Botswana: Botlogetswe, Amos in Rabat On Sunday

Gaborone — Botswana athletes, Nijel 'Zoro' Amos and Christine 'Size 10' Botlogetswe are expected to continue with their scintillating performance in a Diamond League circuit in Rabat, Morocco on June 16.

In the 800m, all eyes will be on Amos and Kenyan Emmanuel Korir given that the duo always give spectators value for their money.

In their first Diamond League meeting in Doha in May, it was Amos who prevailed finishing on position one with 1:44.29, while Korir finished second with 1:44.50

Now the question is, will Korir stop Amos or will the local lad win his second race agaist his Kenyan counterpart this season?

Other athletes who will line up in the 800m are Spanish Álvaro de Arriba López, Saúl Martínez, Saúl Ordóñez, Kenyans, Jonathan Kitilit, and Ferguson Cheruiyot Rotich, Swedish middle-distance runner, Andreas Kramer, American middle-distance runner, Clayton Murphy and Moroccan Mostafa Smaili.

In the 400m, Botlogetswe will compete against Dutch sprinter, Lisanne de Witte, American sprinters, Kendall Ellis, Phyllis Chanez Francis, Courtney Okolo, Jaide Stepter, Bahraini sprinter, Salwa Eid Naser and Nigerian Aminatou Seyni.

Track and field analyst, Lentswe Charles said the clash between Amos and Korir was one of the track fans' most wanted duels.

He said the race would be very tactical since Korir was seeking revenge after he was defeated by Amos in Doha last month.

The race, he said would be determined by the pacesetter's pace adding that if he could hold them to 49 high to 50 seconds crossing into the second 400m lap, they would have reserved energies to use in the second lap.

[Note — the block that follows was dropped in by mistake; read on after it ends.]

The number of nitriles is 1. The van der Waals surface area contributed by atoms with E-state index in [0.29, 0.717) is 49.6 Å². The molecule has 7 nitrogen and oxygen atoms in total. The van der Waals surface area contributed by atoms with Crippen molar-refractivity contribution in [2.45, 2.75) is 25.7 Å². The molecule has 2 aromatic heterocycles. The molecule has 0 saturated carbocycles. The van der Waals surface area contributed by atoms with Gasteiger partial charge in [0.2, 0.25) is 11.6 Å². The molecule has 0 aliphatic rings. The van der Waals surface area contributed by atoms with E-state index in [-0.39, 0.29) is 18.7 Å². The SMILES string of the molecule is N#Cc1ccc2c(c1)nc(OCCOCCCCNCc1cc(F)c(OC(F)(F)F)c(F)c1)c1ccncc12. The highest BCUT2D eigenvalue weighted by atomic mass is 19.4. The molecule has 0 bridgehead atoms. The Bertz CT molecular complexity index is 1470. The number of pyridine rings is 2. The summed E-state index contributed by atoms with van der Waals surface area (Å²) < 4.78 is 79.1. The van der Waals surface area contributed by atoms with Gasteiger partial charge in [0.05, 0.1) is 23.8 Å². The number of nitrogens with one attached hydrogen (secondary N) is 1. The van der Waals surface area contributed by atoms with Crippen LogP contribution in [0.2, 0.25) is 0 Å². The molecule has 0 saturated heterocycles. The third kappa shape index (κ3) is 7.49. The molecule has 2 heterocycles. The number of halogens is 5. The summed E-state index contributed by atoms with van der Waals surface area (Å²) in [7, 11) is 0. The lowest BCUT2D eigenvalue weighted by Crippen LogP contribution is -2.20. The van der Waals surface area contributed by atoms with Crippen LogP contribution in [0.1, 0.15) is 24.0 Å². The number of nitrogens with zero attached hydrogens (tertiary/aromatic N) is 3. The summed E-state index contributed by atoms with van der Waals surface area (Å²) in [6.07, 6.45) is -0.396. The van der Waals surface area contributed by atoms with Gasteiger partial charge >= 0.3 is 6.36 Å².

He said if the first 400m lap gets very slow, slower runners would be in an advantage since they would have depleted less energy that would make the last lap very competitive as they would adapt with the pace and be able to challenge Amos and Korir.

"The drama will begin on 700m as those men with well-established lactate tolerance early with intervals and late with repetition runs will have to speed up, using the reserve tanks and that's where the quick and strong athletes like Amos and Korir would be untouchable until the finish line.

Either Amos or Korir stands a better chance of winning the race since they proved that their fitness can drop times ranging in sub 1:43 seconds," Charles said.

He said 800m was more of power unlike 1500m, which needs rhythm and in setting an 800m race distribution model, the objective for the athlete was to run the first 400m as close to 90 per cent of maximum 400m velocity as possible and the second 400m as close to 85 percent of maximum effort as possible.

"Each race may not be run the same way because of the competition factor, but the athlete should be capable of that distribution," he said.

On Botlogetswe, he said she was likely to run times around 51 seconds adding that her recent win of 51.64 seconds at Meeting de Montreuil in France would boost her morale.

He said if she can manage to run with her usual pace, distributing her energies in an efficient manner with good pace judgment, she will reach the homestretch with more energy to run a fast time.

<i>Source : BOPA</i>

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